British Eurofighter Typhoons, amongst others, have recently arrived in Saudi Arabia to participate in this year’s Spears of Victory exercise hosted at the King Abdulaziz Air Base.
The fighter jets belonging to XI (Fighter) Squadron are based at RAF Coningsby in Lincolnshire, which serves as one of the two RAF Quick Reaction Alert (QRA) Stations responsible for safeguarding UK airspace.
The Royal Air Force views participation in this multinational exercise as a highly significant training opportunity for its force enablers to collaborate closely with regional strategic partners.
The Spears of Victory exercise, which commenced on February 6 and will extend until February 18, is a multinational air warfare training event hosted by Saudi Arabia.
It has drawn personnel from various branches of the Kingdom’s military and contingents from Bahrain, Oman, Qatar, the United Arab Emirates, France, Greece, Pakistan, and the United States.
انطلقت مؤخراً فعاليات التمرين العسكري المشترك "رماح النصر 2024" بنسخته الرابعة، في المملكة العربية السعودية بمركز الحرب الجوي بالقطاع الشرقي، والذي يستمر حتى يوم 18 من فبراير الجاري 2024.
ويأتي التمرين ضمن إطار البرامج العسكرية المجدولة بين الدول المشاركة، الذي ضم كلاً من… pic.twitter.com/9U9sW6NvER
— وزارة الدفاع |MOD UAE (@modgovae) February 6, 2024
Squadron Leader Hodgkinson, UK Detachment Commander, said, “Spears of Victory 24 is a significant training opportunity for our force enablers to work alongside strategic partners in the region to demonstrate the Combat Air capacity of our highly trained pilots and engineers in the Typhoon Force.
Now, as much as never before, we strive for excellence in air dominance – collaborating with allies that have come together to demonstrate their commitment to stability in the Broader Middle East.”
The exercise’s focal points include defensive counter-air, offensive counter-air operations, and air interdiction exercises against live and simulated adversaries.
In a press release, the Royal Air Force highlighted, “The objective being to test the reactions of pilots in a variety of situations in a challenging air environment.”
Beyond the multitude of fast jets engaged, the exercise benefits from support rendered by a diverse array of transport, tanker, and airborne early warning systems aircraft, complemented by helicopters facilitating the execution of daily training simulations.
Furthermore, critical elements such as command and control, mission planning, and integration training form the backbone of the exercise, ensuring a comprehensive learning experience for all participants.
Notably, including actual and simulated air defenses adds depth to the training, with each nation alternating as ‘aggressors’ throughout the exercise.
The overarching objective of Spears of Victory is to enhance the tactical understanding of all involved nations. Through collaborative efforts, the exercise fosters the capacity of participating nations to plan and execute intricate missions amid contested airspace scenarios jointly.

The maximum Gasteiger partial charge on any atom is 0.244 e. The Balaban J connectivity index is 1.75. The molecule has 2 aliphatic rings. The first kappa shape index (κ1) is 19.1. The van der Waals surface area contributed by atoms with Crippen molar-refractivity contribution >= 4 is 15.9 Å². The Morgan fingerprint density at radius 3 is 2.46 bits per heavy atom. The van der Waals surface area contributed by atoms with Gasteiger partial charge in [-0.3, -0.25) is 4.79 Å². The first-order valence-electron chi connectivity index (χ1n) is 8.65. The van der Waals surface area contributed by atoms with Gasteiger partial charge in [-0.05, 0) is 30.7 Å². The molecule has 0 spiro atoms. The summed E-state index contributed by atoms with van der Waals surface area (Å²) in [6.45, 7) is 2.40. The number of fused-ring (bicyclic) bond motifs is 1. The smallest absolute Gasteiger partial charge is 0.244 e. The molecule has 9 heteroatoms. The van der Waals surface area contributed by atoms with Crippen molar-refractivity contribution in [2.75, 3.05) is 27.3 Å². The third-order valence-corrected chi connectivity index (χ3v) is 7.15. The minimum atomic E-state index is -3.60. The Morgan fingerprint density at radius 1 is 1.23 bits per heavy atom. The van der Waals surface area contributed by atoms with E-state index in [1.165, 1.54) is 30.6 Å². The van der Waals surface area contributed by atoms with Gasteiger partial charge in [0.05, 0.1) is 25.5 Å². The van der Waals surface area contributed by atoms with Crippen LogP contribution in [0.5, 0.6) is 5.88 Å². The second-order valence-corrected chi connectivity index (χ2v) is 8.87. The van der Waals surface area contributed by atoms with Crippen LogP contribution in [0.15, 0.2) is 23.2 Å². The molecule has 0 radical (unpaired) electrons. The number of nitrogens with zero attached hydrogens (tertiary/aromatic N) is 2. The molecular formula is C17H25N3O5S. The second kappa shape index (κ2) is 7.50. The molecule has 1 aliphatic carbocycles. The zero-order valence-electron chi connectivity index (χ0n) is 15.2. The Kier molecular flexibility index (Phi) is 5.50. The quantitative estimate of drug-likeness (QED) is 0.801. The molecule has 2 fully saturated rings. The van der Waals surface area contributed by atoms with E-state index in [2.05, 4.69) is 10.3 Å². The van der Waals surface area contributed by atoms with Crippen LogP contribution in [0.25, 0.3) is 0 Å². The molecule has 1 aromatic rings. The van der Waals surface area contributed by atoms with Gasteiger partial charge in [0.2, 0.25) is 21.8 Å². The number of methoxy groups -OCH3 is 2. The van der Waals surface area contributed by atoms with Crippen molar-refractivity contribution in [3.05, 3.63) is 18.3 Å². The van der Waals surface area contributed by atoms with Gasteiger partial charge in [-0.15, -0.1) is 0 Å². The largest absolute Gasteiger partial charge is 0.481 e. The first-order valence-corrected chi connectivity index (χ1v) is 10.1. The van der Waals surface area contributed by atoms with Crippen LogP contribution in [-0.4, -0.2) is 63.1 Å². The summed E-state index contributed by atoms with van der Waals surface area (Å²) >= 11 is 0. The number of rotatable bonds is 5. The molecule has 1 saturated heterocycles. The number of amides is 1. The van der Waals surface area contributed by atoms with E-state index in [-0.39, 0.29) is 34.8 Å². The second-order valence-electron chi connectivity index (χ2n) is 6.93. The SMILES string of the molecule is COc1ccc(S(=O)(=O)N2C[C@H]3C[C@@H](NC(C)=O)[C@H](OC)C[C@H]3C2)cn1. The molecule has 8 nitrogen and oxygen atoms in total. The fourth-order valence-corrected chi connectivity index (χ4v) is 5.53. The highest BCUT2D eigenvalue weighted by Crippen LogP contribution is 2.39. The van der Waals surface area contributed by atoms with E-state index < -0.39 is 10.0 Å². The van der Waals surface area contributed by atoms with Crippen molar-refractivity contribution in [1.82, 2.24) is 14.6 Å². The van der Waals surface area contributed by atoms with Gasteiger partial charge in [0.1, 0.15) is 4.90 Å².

Although the United States Detachment is abstaining from aerial maneuvers this year, they’ve dispatched a versatile unit of National Guardsmen to engage in ground support tasks encompassing fire safety, security, and logistical duties crucial for the exercise’s smooth operation.
Other Fighter Aircraft Engaged In The Exercise
The current iteration of the exercise marks its fourth edition and is situated in the eastern region of Saudi Arabia. This location offers a prime opportunity to enhance interoperability among the participating Air Forces, particularly in light of shared aerial defense challenges.
In addition to the RAF Typhoons, the Royal Saudi Air Force is deploying their own Typhoons, Tornados, and F-15s. Bahrain, Greece, and the UAE are participating with F-16s, while Qatar is using its F-15 jets.
The French Air and Space detachment is bolstering the exercise with Rafale fighters, and the Royal Air Force of Oman is participating with Typhoons. Furthermore, the Pakistan Air Force is showcasing their JF-17s as part of the multinational endeavor.
This could be a rare event when JF-17s and Rafales could be coming face-to-face. Interestingly, arch-rivals India and Pakistan operate these fighters with IAF (Rafale) and PAF (JF-17s), and both would be keen to evaluate each other’s performance.
Pakistan Air Force said, “Pakistan Air Force contingent will showcase its enhanced combat potential at the exercise alongside its JF-17 Thunder fighter jets, dedicated air & ground crew.
“The participation highlights PAF’s commitment to regional and international cooperation and underscores its capabilities and prowess to operate in diverse and challenging environments.”
“Through implementing a revised training paradigm and the strategic induction plan of niche technologies, PAF has reaffirmed its operational readiness and unwavering commitment to addressing contemporary strategic challenges.
“These initiatives have not only bolstered operational preparedness but have also underscored PAF’s dedication to staying at the forefront of operational excellence and adaptability in the face of evolving threats,” PAF added.
Beyond strengthening military relations, the exercise serves as a platform for practicing the integrated deployment of combat and combat support assets. It also facilitates formulating and validating tactics tailored to address contemporary threats.